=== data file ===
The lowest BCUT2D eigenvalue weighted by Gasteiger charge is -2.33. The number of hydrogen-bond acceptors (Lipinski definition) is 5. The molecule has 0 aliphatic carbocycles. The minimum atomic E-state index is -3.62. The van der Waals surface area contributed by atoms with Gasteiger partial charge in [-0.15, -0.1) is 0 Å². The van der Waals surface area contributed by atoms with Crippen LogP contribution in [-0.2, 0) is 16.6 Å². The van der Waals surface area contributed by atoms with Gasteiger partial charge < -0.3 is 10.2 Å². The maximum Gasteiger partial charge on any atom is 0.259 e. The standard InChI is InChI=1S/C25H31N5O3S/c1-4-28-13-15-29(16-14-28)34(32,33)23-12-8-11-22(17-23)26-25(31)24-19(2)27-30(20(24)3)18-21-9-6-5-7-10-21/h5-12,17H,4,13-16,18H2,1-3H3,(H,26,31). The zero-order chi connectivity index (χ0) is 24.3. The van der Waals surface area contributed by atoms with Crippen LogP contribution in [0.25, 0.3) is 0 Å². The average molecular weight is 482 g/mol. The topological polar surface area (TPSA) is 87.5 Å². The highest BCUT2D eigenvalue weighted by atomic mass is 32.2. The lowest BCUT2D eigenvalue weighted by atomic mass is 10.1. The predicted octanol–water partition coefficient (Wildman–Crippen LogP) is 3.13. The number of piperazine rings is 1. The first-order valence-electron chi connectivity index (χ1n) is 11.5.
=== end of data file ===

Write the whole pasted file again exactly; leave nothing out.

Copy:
The lowest BCUT2D eigenvalue weighted by Gasteiger charge is -2.33. The number of hydrogen-bond acceptors (Lipinski definition) is 5. The molecule has 0 aliphatic carbocycles. The minimum atomic E-state index is -3.62. The van der Waals surface area contributed by atoms with Gasteiger partial charge in [-0.15, -0.1) is 0 Å². The van der Waals surface area contributed by atoms with Crippen LogP contribution in [-0.2, 0) is 16.6 Å². The van der Waals surface area contributed by atoms with Gasteiger partial charge < -0.3 is 10.2 Å². The maximum Gasteiger partial charge on any atom is 0.259 e. The standard InChI is InChI=1S/C25H31N5O3S/c1-4-28-13-15-29(16-14-28)34(32,33)23-12-8-11-22(17-23)26-25(31)24-19(2)27-30(20(24)3)18-21-9-6-5-7-10-21/h5-12,17H,4,13-16,18H2,1-3H3,(H,26,31). The zero-order chi connectivity index (χ0) is 24.3. The van der Waals surface area contributed by atoms with Crippen LogP contribution in [0.25, 0.3) is 0 Å². The average molecular weight is 482 g/mol. The topological polar surface area (TPSA) is 87.5 Å². The highest BCUT2D eigenvalue weighted by atomic mass is 32.2. The lowest BCUT2D eigenvalue weighted by atomic mass is 10.1. The predicted octanol–water partition coefficient (Wildman–Crippen LogP) is 3.13. The number of piperazine rings is 1. The first-order valence-electron chi connectivity index (χ1n) is 11.5.